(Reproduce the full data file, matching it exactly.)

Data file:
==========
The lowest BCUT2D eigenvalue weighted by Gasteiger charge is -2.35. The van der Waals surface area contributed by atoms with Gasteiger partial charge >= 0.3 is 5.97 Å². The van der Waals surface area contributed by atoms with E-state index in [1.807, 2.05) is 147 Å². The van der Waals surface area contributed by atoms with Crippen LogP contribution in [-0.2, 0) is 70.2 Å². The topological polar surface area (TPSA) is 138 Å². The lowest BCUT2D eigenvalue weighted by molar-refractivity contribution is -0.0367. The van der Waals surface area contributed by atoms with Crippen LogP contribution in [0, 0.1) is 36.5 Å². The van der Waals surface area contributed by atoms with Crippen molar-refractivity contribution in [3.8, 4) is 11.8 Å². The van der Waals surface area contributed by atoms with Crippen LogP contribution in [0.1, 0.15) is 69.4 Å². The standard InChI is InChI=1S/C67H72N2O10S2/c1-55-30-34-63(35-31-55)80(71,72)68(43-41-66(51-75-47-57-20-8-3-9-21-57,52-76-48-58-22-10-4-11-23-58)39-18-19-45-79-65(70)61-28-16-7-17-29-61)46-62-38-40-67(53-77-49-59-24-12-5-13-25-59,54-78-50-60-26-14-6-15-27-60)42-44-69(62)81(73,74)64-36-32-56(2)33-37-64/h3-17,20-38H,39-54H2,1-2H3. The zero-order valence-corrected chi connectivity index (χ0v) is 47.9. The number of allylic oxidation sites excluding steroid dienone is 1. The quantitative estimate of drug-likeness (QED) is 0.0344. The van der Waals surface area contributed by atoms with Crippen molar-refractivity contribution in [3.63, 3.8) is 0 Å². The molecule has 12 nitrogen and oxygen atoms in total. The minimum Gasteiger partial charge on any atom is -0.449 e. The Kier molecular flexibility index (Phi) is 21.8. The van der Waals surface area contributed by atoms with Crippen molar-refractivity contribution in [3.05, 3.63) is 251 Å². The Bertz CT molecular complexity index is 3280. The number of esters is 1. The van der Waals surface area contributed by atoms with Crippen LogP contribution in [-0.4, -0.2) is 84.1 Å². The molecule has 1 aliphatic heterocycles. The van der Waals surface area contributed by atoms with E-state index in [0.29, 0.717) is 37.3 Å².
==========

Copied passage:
The lowest BCUT2D eigenvalue weighted by Gasteiger charge is -2.35. The van der Waals surface area contributed by atoms with Gasteiger partial charge >= 0.3 is 5.97 Å². The van der Waals surface area contributed by atoms with E-state index in [1.807, 2.05) is 147 Å². The van der Waals surface area contributed by atoms with Crippen LogP contribution in [-0.2, 0) is 70.2 Å². The topological polar surface area (TPSA) is 138 Å². The lowest BCUT2D eigenvalue weighted by molar-refractivity contribution is -0.0367. The van der Waals surface area contributed by atoms with Crippen LogP contribution in [0, 0.1) is 36.5 Å². The van der Waals surface area contributed by atoms with Crippen molar-refractivity contribution in [3.8, 4) is 11.8 Å². The van der Waals surface area contributed by atoms with Crippen LogP contribution in [0.1, 0.15) is 69.4 Å². The standard InChI is InChI=1S/C67H72N2O10S2/c1-55-30-34-63(35-31-55)80(71,72)68(43-41-66(51-75-47-57-20-8-3-9-21-57,52-76-48-58-22-10-4-11-23-58)39-18-19-45-79-65(70)61-28-16-7-17-29-61)46-62-38-40-67(53-77-49-59-24-12-5-13-25-59,54-78-50-60-26-14-6-15-27-60)42-44-69(62)81(73,74)64-36-32-56(2)33-37-64/h3-17,20-38H,39-54H2,1-2H3. The zero-order valence-corrected chi connectivity index (χ0v) is 47.9. The number of allylic oxidation sites excluding steroid dienone is 1. The quantitative estimate of drug-likeness (QED) is 0.0344. The van der Waals surface area contributed by atoms with Crippen molar-refractivity contribution in [3.63, 3.8) is 0 Å². The molecule has 12 nitrogen and oxygen atoms in total. The minimum Gasteiger partial charge on any atom is -0.449 e. The Kier molecular flexibility index (Phi) is 21.8. The van der Waals surface area contributed by atoms with Crippen molar-refractivity contribution in [3.05, 3.63) is 251 Å². The Bertz CT molecular complexity index is 3280. The number of esters is 1. The van der Waals surface area contributed by atoms with Crippen LogP contribution in [-0.4, -0.2) is 84.1 Å². The molecule has 1 aliphatic heterocycles. The van der Waals surface area contributed by atoms with E-state index in [0.29, 0.717) is 37.3 Å².